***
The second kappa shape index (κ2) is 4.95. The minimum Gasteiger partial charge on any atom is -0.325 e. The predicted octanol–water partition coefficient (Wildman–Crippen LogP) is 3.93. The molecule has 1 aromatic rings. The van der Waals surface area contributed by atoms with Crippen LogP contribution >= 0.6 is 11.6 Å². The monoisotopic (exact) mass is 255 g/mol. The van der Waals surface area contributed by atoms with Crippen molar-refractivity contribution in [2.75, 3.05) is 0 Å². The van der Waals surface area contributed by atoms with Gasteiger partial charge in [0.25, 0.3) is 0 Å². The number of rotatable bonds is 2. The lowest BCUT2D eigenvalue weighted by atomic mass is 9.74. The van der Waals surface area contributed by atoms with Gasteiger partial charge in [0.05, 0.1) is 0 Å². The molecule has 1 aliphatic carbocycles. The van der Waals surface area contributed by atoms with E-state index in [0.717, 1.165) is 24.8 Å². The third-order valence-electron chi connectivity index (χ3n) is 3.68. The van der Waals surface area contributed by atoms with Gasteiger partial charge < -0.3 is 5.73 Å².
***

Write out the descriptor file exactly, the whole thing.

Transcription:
The second kappa shape index (κ2) is 4.95. The minimum Gasteiger partial charge on any atom is -0.325 e. The predicted octanol–water partition coefficient (Wildman–Crippen LogP) is 3.93. The molecule has 1 aromatic rings. The van der Waals surface area contributed by atoms with Crippen LogP contribution >= 0.6 is 11.6 Å². The monoisotopic (exact) mass is 255 g/mol. The van der Waals surface area contributed by atoms with Crippen molar-refractivity contribution in [2.75, 3.05) is 0 Å². The van der Waals surface area contributed by atoms with Gasteiger partial charge in [0.25, 0.3) is 0 Å². The number of rotatable bonds is 2. The lowest BCUT2D eigenvalue weighted by atomic mass is 9.74. The van der Waals surface area contributed by atoms with Gasteiger partial charge in [0.05, 0.1) is 0 Å². The molecule has 1 aliphatic carbocycles. The van der Waals surface area contributed by atoms with E-state index in [0.717, 1.165) is 24.8 Å². The third-order valence-electron chi connectivity index (χ3n) is 3.68. The van der Waals surface area contributed by atoms with Gasteiger partial charge < -0.3 is 5.73 Å².